1. In this study, Boekhoorn et al. investigated synaptic plasticity, learning, and memory in young versus aged tauP301L mice. They found that learning in the novel object paradigm was significantly better in young tauP301L mice when compared to a control group. In addition, long-term potentiation, which is commonly viewed as a molecular correlate for learning and memory, was found to be enhanced in tauP301L mutant mice when measured in the perforant path-dentate gyrus pathway of the hippocampus. These findings are very surprising, since the tauP301L mutation is linked to frontotemporal dementia with parkinsonism (FTDP-17) in humans, and tau pathology is one of the hallmarks of the pathogenesis of Alzheimer disease (AD). Consistently inducible overexpression of tauP301L in the forebrain of mice causes severe cognitive deficits in aged mice (Santacruz et al., 2005).

    Although the mechanism by which tauP301L causes facilitated memory in young mice is not clear (Boekhoorn et al. ruled out morphological changes or neurogenesis in the hippocampus as underlying mechanisms), these findings are interesting in view of the previously formulated hypothesis that a failure in neuroplasticity may be the common feature in the pathogenesis of sporadic AD (Mesulam, 1999; Arendt, 2004). This hypothesis predicts that tau and APP are plasticity factors that, when deregulated, cause a failure in neuroplasticity which eventually leads to the manifestation of amyloid plaques and neurofibrillary tangles and neuronal loss. That overexpression of a mutant tau initially facilitates learning and synaptic plasticity but eventually contributes to cognitive impairment, and neuronal cell death fits this hypothesis very well. In line with this observation, our laboratory recently demonstrated that expression of p25, the truncated form of the cyclin-dependent kinase 5 (Cdk5) activator p35, initially facilitates synaptic plasticity, learning, and memory in mice (Fischer et al., 2005). Cdk5/p25 has been implicated in the pathogenesis of AD in humans, and consistently we found that chronically elevated p25 levels lead to severe neuronal and synaptic loss accompanied by impaired learning and memory in mice (Fischer et al., 2005). In summary, this data seem to support the idea that the main players implicated in the pathogenesis of sporadic AD might normally function as mediators of neuroplasticity, as long as their activity is tightly controlled. Future research is needed to identify and understand the processes that deregulate tau, Cdk5, and APP signaling and to understand the interaction among these potential plasticity factors. This will not only help to further understand learning and memory but also to identify novel strategies to prevent Alzheimer disease.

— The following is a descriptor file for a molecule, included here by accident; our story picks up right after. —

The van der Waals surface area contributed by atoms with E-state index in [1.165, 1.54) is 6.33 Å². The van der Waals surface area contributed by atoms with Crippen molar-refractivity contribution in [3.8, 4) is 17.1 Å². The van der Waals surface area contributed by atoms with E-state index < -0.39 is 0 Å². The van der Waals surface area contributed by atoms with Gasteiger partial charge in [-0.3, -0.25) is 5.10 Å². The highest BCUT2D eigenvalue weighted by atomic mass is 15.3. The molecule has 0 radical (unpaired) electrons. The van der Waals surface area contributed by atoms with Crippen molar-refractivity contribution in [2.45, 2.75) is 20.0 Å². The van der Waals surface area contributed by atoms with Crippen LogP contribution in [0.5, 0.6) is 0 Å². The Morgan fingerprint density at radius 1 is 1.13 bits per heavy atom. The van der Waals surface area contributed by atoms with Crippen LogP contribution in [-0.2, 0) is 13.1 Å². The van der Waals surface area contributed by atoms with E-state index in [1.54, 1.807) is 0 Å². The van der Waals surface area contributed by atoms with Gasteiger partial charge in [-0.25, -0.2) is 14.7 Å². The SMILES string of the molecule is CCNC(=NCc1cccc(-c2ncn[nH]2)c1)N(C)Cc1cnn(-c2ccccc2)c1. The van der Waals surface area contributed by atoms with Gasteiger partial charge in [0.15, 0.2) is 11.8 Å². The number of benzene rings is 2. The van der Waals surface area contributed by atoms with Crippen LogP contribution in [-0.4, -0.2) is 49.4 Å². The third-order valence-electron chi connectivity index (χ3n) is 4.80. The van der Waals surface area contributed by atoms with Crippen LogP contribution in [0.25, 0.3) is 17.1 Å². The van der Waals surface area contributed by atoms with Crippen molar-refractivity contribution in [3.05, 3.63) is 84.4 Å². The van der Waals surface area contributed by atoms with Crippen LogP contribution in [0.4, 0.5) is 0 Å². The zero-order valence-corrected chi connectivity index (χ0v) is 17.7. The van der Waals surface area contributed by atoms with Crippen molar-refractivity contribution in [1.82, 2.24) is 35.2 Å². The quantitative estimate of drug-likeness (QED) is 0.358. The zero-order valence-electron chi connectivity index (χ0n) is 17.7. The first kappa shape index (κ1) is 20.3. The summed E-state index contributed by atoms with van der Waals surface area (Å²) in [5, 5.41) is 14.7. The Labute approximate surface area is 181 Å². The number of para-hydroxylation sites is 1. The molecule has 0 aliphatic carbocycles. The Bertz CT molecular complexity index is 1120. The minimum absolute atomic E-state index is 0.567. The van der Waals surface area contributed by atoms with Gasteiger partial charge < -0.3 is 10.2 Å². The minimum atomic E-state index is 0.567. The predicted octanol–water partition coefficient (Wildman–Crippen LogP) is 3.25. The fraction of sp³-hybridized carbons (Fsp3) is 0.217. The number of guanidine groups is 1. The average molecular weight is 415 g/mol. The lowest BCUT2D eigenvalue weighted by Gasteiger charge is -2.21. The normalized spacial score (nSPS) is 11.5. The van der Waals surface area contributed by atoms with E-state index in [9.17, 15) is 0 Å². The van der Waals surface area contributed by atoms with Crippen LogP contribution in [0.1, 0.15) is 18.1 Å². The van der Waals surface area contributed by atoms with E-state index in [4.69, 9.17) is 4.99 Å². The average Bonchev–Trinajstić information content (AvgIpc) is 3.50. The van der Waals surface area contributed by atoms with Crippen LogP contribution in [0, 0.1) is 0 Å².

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    . Opposing roles of transient and prolonged expression of p25 in synaptic plasticity and hippocampus-dependent memory. Neuron. 2005 Dec 8;48(5):825-38. PubMed.

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  2. This study of a beneficial effect of tau as shown by improved long-term
    potentiation, in the absence of tau hyperphosphorylation, demonstrates
    that tau mutations, such as P301L, are not per se causing cognitive
    decline. As this research group has in the past also generated human
    wild-type tau transgenic mice without carrying mutations, it would be
    an interesting follow-up study to repeat the electrophysiology, Golgi
    stainings, and the analysis of neurogenesis with these mice to determine
    whether higher wild-type tau levels would lead to even more improvement.

  3. Boekhoorn and colleagues indicated that their P301L tau transgenic mice showed higher LTP and memory performance when they are young—before NFTs and hyperphosphorylation have occurred yet. But Mandelkow’s group found that tau overexpression inhibits the anterograde transport along microtubules by obstructing kinesin movement; their result was rather opposite.

    If P301L mutant tau binds to the microtubule, axonal transport should be inhibited, leading to synaptic dysfunction. However, young Tg mice exhibited “improvement” of synaptic function compare to non-Tg mice. Tau overexpression may, therefore, have two effects. On the one hand, it improves synaptic function in young mice, and on the other, it causes neurodegeneration through hyperphosphorylation and aggregation in cytoplasm of older animals. In the case of human brain, tau never gets overexpressed during the entire lifespan. Tau does accumulate in the case of FTDP-17, where it induces NFTs and neuronal loss without overexpression. Therefore, we need to clarify the effects of tau mutations, rather than overexpression, on neuronal function for understanding the mechanism of neurodegeneration in human tauopathies, including AD. In this sense, by comparing P301L mutant with wild-type tau Tg mice, we may be able to understand what factors play the critical role in neuronal dysfunction in tauopathies.

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News Citations

  1. Early Events in AD Mice as Targets for Therapy
  2. No Toxicity in Tau’s Tangles?

Paper Citations

  1. . Cell-cycle reentry and cell death in transgenic mice expressing nonmutant human tau isoforms. J Neurosci. 2005 Jun 1;25(22):5446-54. PubMed.

Further Reading

Primary Papers

  1. . Improved long-term potentiation and memory in young tau-P301L transgenic mice before onset of hyperphosphorylation and tauopathy. J Neurosci. 2006 Mar 29;26(13):3514-23. PubMed.